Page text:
SALVAGE SURGERY FOR ANAL CANAL CA. LONG TERM OUTCOMES FROM A TERTIARY REFERRAL CENTRE
Purpose: The purpose of this study was to analyse the outcome of salvage surgery in the management of anal canal cancer.
Methodology: All patients with a diagnosis of anal canal carcinoma from 2006 to 2015 were studied. Basic demographic data were recorded. Treatment modalities used were recorded for all patients. Long-term surgical outcomes were recorded. Median survival in months was recorded. All data were recorded in the SPSS ver. 20.
Results: A total of 62 patients were included in the study. Median age was 51. 38 patients had SCCa on histology and 24 had an adenocarcinoma. 52% of patients had a T4 lesion. Chemoradiotherapy (CRT) was offered to 59 (95%) patients as the first line of therapy. 12 (19%) patients had a complete response. 37 (60%) patients had a partial and 10 (16%) patients had no response to chemoradiation. Salvage surgery was offered to 27 patients. Of these, 21 had a curative resection. Six had irresectable disease and underwent a colostomy only. Median overall survival for all patients was 46 months with a 5-year survival of 55%. Patients with partial response who were offered salvage surgery the 5-year survival were 40%. For patients with no response or progressive disease after chemoradiation therapy, the 5-year survival was 20%.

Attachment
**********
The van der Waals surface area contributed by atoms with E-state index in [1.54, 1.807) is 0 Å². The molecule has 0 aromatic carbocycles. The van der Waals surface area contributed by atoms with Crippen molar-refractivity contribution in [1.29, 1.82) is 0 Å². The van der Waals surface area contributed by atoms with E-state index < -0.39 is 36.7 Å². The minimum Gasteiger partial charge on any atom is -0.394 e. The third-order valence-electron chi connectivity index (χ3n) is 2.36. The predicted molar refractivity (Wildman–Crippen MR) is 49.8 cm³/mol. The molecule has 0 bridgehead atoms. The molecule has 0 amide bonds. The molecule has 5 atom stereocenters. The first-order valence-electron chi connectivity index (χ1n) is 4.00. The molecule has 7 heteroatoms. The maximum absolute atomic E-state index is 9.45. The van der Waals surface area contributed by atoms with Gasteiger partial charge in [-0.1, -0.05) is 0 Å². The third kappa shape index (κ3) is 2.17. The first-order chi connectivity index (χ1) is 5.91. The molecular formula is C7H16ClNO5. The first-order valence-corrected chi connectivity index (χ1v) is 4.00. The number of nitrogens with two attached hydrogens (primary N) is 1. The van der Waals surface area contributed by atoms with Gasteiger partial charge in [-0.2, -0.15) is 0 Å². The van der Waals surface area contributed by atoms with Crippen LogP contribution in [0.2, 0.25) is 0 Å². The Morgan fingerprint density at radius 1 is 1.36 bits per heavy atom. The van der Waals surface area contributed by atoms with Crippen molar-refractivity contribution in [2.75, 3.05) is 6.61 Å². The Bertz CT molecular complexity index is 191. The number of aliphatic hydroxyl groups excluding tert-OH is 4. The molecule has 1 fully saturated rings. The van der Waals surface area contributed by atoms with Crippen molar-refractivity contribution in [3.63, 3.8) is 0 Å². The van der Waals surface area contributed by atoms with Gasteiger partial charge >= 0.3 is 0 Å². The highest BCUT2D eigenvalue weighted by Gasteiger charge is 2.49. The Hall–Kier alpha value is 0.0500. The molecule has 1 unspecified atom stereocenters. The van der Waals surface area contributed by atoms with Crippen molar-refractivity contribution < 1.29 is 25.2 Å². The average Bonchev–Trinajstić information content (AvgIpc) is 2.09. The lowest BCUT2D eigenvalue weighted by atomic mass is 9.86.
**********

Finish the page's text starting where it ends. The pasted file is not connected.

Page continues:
Conclusion: Long-term survival can be achieved in majority of patients who undergo radical salvage surgery after failed CRT for carcinoma of the anal canal.
Key words: Adenocarcinoma, anal canal, chemoradiotherapy, surgery
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